As a father of three young boys, the actions of former Penn State football assistant coach Jerry Sandusky give me nightmares.

As an alumni of Penn State University I have been in shock and mourning over the tragic revelation of young boys being sexually abused.  Tragedy upon tragedy.. some of these young boys could have been saved from a lifetime of pain had university administrators cared more about the children then they did about protecting their personal and collegial reputation.

As a proud graduate of a flawed institution, I have hesitated to write anything about this scandal, Joe Paterno, or the football program… I honestly just don’t have the words.

Today, my wife sent me a link to a talk given by Tim Henderson.  Tim is the Campus Director for Cru (Campus Crusade for Christ).  As a former four-year student-leader for CCC at Penn State, I am also proud of the message Tim, and others, are bringing to the campus.

Since my own words are absent, please allow me to share some of Tim’s words with you from a talk he gave entitled, “A Deficiency of Love”.

This is where it gets graphic in case you’d like to excuse yourself. This is the official report filed by the Grand Jury who investigated Sundusky’s alleged abuse. It details the stories of 8 alleged victims of Sandusky’s. We’re going to look at two of them, They are identified as Victim 2 and Victim 6 in the presentment. I’m just going to read it to you as it’s written.

Victim 2

As the graduate assistant entered the locker room doors, he was surprised to find the lights and showers on. He then heard rhythmic, slapping sounds. He believed the sounds to be those of sexual activity. As the graduate assistant put the sneakers in his locker, he looked into the shower. He saw a naked boy, Victim 2, whose age he estimated to be ten years old, with his hands up against the wall, being subjected to anal intercourse by a naked Sandusky. The graduate assistant was shocked but noticed that both Victim 2 and Sandusky saw him. The graduate assistant left immediately, distraught.

Pause there. Don’t answer out loud, just think to yourself, What would you do if you were the grad assistant? Try to imagine what it’s like to see that. What emotions fill you? Shock, disgust, fear, empathy, anger, confusion? This isn’t a random person doing the unimaginable. It is a man you admire, a man who coached in your program for years raping a ten-year old boy. Ask yourself, what would you do? Would you flee, would you intervene, would you call the police, would you call your parents or your boss? You may not know what you would do, who plans for that sort of thing? Maybe ask, what do you wish you would do?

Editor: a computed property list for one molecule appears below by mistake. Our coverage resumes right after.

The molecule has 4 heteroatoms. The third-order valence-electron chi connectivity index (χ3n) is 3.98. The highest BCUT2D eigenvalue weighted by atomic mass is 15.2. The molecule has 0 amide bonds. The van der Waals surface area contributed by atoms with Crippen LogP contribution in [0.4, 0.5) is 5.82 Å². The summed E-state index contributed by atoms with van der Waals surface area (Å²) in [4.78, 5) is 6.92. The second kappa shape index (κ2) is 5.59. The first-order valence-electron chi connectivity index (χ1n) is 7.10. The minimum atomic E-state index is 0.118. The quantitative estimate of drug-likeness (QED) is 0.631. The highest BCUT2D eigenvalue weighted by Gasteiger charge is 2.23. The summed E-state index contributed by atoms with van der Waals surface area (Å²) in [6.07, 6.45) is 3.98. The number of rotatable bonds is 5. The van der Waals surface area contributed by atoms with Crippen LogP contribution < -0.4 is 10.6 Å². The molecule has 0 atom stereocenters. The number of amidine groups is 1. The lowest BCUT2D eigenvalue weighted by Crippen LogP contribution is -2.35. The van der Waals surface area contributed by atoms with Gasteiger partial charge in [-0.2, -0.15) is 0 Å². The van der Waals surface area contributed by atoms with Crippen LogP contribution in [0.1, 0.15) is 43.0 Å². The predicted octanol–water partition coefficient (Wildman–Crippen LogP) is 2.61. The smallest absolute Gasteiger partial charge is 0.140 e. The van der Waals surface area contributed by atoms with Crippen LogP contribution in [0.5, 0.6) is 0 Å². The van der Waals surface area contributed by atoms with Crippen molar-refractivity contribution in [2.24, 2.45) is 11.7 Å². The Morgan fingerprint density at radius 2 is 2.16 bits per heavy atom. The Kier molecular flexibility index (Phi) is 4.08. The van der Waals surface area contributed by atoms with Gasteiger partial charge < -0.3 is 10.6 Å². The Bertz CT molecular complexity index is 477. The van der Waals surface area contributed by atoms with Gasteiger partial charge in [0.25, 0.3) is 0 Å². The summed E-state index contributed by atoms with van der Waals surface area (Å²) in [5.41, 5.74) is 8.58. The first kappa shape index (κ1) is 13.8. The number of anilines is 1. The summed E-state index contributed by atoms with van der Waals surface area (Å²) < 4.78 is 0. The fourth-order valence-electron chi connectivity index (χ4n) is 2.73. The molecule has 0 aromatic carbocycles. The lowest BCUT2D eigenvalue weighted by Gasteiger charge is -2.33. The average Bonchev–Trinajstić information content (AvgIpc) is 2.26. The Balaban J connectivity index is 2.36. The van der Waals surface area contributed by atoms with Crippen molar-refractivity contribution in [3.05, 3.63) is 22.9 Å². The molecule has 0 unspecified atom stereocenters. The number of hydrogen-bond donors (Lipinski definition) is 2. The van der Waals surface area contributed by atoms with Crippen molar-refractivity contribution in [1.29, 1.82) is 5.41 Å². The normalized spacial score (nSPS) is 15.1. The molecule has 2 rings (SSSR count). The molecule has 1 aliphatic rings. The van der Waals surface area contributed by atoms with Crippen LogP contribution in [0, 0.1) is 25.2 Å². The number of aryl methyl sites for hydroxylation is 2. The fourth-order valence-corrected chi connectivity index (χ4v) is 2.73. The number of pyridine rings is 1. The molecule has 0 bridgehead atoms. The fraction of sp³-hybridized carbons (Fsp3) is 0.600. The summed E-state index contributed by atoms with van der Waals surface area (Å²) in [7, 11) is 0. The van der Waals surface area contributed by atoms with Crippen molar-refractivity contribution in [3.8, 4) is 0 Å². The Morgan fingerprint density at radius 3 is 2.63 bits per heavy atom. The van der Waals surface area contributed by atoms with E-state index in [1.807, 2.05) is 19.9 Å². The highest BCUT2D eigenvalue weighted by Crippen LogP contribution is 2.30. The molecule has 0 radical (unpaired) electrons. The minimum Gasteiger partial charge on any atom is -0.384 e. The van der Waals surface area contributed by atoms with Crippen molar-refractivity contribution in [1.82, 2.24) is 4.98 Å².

Notice, by the way, that the boy saw him. The boy saw a big, huge guy who could- who could- rescue him.

Here’s what the grad assistant did do: Went straight to his office, called his dad to ask for advice, then went to his dad’s house.

The next morning, a Saturday, the graduate assistant telephoned Paterno and went to Paterno’s home, where he reported what he had seen.

Joseph V. Paterno testified to receiving the graduate assistant’s report at his home on a Saturday morning. Paterno testified that the graduate assistant was very upset. Paterno called Tim Curley (“Curley”), Penn State Athletic Director and Paterno’s immediate supervisor, to his home the very next day, a Sunday, and reported to him that the graduate assistant had seen Jerry Sandusky in the Lasch Building showers fondling or doing something of a sexual nature to a young boy.

The graduate assistant heard back from Curley a couple of weeks later. He was told that Sandusky’s keys to the locker room were taken away and that the incident had been reported to the Second Mile. The graduate assistant was never questioned by University Police and no other entity conducted an investigation.

All the incriminations for university officials surround this chain of events. It’s about this chain that Curley and Schultz are being charged with perjury, and it’s about this that Paterno and Spanier have been fired. The question everyone is asking is, “Were they obligated to do more?” In particular, were they obligated to call the police? When the graduate assistant saw with his own eyes, the rape of a ten-year old boy, was he obligated to intervene?